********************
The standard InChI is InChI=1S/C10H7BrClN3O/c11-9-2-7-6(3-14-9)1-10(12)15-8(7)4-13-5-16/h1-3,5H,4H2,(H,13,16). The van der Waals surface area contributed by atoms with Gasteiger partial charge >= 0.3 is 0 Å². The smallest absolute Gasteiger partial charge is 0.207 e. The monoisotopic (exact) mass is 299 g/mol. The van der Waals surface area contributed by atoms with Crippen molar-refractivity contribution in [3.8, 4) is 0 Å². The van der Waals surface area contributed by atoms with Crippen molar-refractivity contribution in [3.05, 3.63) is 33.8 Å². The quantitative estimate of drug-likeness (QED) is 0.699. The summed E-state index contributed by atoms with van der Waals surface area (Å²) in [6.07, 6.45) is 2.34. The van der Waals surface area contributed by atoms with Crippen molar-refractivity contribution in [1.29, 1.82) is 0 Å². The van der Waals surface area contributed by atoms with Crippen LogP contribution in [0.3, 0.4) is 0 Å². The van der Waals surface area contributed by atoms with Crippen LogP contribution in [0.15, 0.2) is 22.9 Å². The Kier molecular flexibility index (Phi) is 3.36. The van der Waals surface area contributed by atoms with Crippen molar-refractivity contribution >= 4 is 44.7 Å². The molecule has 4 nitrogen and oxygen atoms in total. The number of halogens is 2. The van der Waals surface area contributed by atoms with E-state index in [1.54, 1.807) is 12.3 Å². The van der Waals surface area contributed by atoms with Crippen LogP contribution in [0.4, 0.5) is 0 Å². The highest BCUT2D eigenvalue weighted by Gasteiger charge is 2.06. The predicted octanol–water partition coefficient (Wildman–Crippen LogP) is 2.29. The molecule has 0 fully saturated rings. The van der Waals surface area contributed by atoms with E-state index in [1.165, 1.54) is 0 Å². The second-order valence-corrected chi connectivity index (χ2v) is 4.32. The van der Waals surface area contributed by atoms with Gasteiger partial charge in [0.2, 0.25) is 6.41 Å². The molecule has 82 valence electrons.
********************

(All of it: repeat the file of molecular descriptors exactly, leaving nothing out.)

The standard InChI is InChI=1S/C10H7BrClN3O/c11-9-2-7-6(3-14-9)1-10(12)15-8(7)4-13-5-16/h1-3,5H,4H2,(H,13,16). The van der Waals surface area contributed by atoms with Gasteiger partial charge >= 0.3 is 0 Å². The smallest absolute Gasteiger partial charge is 0.207 e. The monoisotopic (exact) mass is 299 g/mol. The van der Waals surface area contributed by atoms with Crippen molar-refractivity contribution in [3.8, 4) is 0 Å². The van der Waals surface area contributed by atoms with Crippen molar-refractivity contribution in [3.05, 3.63) is 33.8 Å². The quantitative estimate of drug-likeness (QED) is 0.699. The summed E-state index contributed by atoms with van der Waals surface area (Å²) in [6.07, 6.45) is 2.34. The van der Waals surface area contributed by atoms with Crippen molar-refractivity contribution in [1.29, 1.82) is 0 Å². The van der Waals surface area contributed by atoms with Crippen LogP contribution in [0.3, 0.4) is 0 Å². The van der Waals surface area contributed by atoms with Crippen LogP contribution in [0.15, 0.2) is 22.9 Å². The Kier molecular flexibility index (Phi) is 3.36. The van der Waals surface area contributed by atoms with Crippen molar-refractivity contribution >= 4 is 44.7 Å². The molecule has 4 nitrogen and oxygen atoms in total. The number of halogens is 2. The van der Waals surface area contributed by atoms with E-state index in [1.54, 1.807) is 12.3 Å². The van der Waals surface area contributed by atoms with Crippen LogP contribution in [0.4, 0.5) is 0 Å². The highest BCUT2D eigenvalue weighted by Gasteiger charge is 2.06. The predicted octanol–water partition coefficient (Wildman–Crippen LogP) is 2.29. The molecule has 0 fully saturated rings. The van der Waals surface area contributed by atoms with E-state index in [1.165, 1.54) is 0 Å². The second-order valence-corrected chi connectivity index (χ2v) is 4.32. The van der Waals surface area contributed by atoms with Gasteiger partial charge in [0.2, 0.25) is 6.41 Å². The molecule has 82 valence electrons.